Habitats of the Dungeness Watershed

What is the Dungeness Watershed?

A watershed is the region or area drained by a river.  The Dungeness Watershed covers 215 square miles in the northeast corner of the Olympic Peninsula.  From its headwaters at 7,000 feet in the Olympic Peninsula’s Buckhorn Wilderness, the Dungeness loses 4,000 feet in elevation during its first four miles. During the second half of the river’s 32 miles, the Dungeness slowly winds through the flat, dry northern edge of the Peninsula.

Mt. Deception From Royal Basin

Mt. Deception From Royal Basin

Alpine Zone

The Dungeness River begins its steep plunge to the sea at the snowfields and remnant glaciers on some of the highest peaks in the Olympic Mountains, including Mt. Deception (7,788 ft.), and Mt. Constance (7,756 ft.).

This fragile, treeless area is made up of  tundra grasses and plants that grow during the few snow-free weeks each year. The high alpine meadows and ridges provide a summer home for wildflowers, butterflies and birds, including Horned Larks, American Pipits, and Gray-crowned Rosy Finches.

Royal Lake Basin

Subalpine Zone

Downslope from the high peaks and meadows is the Subalpine Zone, where snow stays on the ground for months at a time, typically from October to early summer.

The principal trees of this zone, subalpine fir and Alaskan yellow-cedar have adapted to snowfall in different ways: the fir by having short, stiff branches that bear the weight of the snow, and the cedar by having extremely flexible branches that bend without breaking under heavy snow.  The steep upper basins of the watershed, such as Royal Basin and the headwaters of the Graywolf River, contain stands of  white bark pine, a tree typical of drier mountains in the western U.S.

Upper Dungeness

 Montane Zone

Douglas-fir, a species that thrives in full sunlight, dominates the Montane, or middle elevation forests of the Olympic Mountains.

Forest fires have played an important role in the rainshadow side of the Olympics, leading to the Douglas fir’s ability to quickly sprout on bare soil and to rapidly fill the forest canopy.  The  tree in the Montane Zone, in contrast, is the western hemlock, able to germinate in undisturbed forest litter and to grow to adulthood in dense shade.  These two species, along with western red-cedar, reach massive sizes in the wet river bottoms where fires haven’t burned and abundant ground water is always available.  Where the old-growth forest has been left to reach maturity, weathered snags of fir and cedar provide nesting habitat for Spotted Owls, Marbled Murrelets, and Vaux’s Swifts.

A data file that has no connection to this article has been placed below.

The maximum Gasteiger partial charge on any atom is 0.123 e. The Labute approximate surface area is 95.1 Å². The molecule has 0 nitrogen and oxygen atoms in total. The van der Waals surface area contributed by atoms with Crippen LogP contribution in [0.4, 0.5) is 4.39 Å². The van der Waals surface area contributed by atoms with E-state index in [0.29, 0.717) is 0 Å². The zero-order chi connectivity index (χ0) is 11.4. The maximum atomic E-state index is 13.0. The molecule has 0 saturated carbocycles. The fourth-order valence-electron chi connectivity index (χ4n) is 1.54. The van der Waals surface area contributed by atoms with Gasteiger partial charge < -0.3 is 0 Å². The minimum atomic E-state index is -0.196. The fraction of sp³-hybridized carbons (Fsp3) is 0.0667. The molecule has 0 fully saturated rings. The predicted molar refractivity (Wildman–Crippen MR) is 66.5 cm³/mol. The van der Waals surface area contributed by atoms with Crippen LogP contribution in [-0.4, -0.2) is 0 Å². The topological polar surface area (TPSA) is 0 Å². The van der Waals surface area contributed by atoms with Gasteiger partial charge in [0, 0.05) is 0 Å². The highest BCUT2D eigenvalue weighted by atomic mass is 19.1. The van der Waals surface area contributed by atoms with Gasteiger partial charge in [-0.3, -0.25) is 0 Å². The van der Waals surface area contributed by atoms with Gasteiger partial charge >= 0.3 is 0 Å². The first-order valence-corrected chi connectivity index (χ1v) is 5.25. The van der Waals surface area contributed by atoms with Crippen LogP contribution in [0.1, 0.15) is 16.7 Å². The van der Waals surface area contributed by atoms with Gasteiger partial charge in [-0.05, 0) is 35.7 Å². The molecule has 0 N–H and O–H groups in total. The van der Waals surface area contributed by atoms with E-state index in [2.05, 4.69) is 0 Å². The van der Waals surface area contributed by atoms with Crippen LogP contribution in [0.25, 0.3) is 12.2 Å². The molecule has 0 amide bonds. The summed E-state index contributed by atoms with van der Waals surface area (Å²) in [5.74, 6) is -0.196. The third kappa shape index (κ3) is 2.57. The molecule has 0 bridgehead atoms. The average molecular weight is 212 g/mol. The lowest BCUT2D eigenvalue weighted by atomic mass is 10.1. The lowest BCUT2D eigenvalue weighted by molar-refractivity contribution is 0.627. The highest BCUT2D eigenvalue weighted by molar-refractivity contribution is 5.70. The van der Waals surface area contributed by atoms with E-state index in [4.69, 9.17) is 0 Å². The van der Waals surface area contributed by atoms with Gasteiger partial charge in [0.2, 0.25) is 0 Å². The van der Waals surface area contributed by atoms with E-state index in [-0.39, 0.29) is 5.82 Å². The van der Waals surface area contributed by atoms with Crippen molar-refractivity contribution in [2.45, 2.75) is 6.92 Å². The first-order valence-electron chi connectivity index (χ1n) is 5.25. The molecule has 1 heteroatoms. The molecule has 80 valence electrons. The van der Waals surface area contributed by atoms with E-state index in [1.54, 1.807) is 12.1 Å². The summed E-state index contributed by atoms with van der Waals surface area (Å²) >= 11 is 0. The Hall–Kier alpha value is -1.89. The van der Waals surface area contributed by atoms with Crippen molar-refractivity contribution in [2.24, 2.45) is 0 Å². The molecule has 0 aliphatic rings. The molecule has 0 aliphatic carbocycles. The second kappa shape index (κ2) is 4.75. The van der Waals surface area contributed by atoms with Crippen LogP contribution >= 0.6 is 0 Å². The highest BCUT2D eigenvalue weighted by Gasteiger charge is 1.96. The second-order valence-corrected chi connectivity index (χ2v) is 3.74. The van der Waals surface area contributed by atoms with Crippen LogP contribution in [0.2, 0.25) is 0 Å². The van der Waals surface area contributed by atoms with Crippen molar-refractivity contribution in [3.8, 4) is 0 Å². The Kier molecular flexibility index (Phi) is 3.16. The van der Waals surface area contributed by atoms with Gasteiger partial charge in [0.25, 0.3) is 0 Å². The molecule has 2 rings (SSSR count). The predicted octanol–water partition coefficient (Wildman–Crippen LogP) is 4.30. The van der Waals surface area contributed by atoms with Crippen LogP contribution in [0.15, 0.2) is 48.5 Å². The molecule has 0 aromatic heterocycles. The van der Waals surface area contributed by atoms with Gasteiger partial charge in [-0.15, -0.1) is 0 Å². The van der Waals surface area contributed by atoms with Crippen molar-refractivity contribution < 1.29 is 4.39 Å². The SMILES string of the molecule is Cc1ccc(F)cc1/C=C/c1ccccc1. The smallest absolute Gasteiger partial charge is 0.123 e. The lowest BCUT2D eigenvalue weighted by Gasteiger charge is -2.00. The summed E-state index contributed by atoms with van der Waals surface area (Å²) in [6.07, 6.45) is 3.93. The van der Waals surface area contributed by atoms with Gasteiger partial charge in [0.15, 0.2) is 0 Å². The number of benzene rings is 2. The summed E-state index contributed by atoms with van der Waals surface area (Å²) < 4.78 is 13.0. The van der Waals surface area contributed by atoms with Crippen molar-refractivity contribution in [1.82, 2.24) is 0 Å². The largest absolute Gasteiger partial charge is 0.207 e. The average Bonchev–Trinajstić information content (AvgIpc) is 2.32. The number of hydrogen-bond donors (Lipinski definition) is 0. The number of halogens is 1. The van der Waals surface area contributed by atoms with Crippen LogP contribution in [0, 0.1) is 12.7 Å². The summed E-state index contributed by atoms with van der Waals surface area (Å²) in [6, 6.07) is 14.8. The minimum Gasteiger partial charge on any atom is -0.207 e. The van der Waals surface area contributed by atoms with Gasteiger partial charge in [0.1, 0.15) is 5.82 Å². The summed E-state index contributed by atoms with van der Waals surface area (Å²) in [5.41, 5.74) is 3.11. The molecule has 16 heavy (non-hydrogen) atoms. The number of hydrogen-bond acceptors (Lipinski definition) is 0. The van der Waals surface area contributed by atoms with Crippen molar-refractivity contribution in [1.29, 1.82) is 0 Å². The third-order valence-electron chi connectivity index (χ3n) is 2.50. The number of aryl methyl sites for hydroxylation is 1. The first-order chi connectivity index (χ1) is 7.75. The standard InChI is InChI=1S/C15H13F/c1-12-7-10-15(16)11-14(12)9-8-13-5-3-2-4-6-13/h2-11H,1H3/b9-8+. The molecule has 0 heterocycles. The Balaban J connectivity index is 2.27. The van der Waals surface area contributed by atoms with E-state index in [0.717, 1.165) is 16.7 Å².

Riparian Habitat

The Riparian Habitat, or riverside forests, of the lower Dungeness River is constantly changing, as the river cuts new channels in the flood plain.

Trees and shrubs in the riparian zone have adapted to these uncertain conditions by quickly restoring themselves after fire and floods.  Species such as black cottonwood, willows and red alder have rapid growth rates and produce huge numbers of seeds, all marks of pioneer species found in disturbed habitats.  The massive cottonwoods in our park are probably less than 100 years old, yet are over 4 feet wide and stand 170 feet tall.  Cottonwoods and willows can even sprout from small twigs that wash downstream and become buried in the silt and gravel.  Other important trees of the riparian zone, like big-leaf maple, Douglas fir, and western red cedargrow best in stable habitats on the edges of the flood plain.

The combination of deciduous and coniferous trees in the riparian forest, plus the mosaic of different ages and sizes that results when the forest recovers from past flooding, provides diverse habitats for many creatures.

In spring, the budding trees support large insect populations, which in turn support breeding songbirds.  The songbirds feed in different ways: flying hunters like swallows and flycatchers grab gnats and moths out of the air; leaf gleaners like warblers and vireos pick caterpillars off of leaves, and trunk foragers like nuthatches and creepers pick the insects and spiders from the trunks of large trees.  A bounty of berries and fruits on shrubs and trees produces food from summer through winter — blackberries, elderberries, Indian plum, salmonberries, thimbleberries, snowberries, serviceberries, currants, gooseberries, Oregon grape, salal, and oceanspray —  providing nutrition for many species.

Dungeness River Estuary


At the river’s mouth, where freshwater mixes with tidal saltwater, lies the Estuary, a region of high productivity and a wide variety of diverse creatures.  The sheltered waters of Dungeness Bay provide feeding habitats for many predators, from tiny invertebrates to majestic eagles.  The estuary also provides essential nursery grounds for fish, crustaceans, and many other organisms.  

The water quality of Dungeness Bay has suffered from contaminants and sediments that wash downstream in the river, creeks, and irrigation ditches.  Large sections of the Bay are now closed to shellfish harvest because of unhealthy levels of fecal coliform bacteria. The health of estuary habitats in Dungeness Bay are the responsibility of all residents of the watershed, by maintaining septic systems, using best management practices with livestock, controlling storm-water runoff, and always considering how our actions affect organisms downstream.

Photos by Bob Boekelheide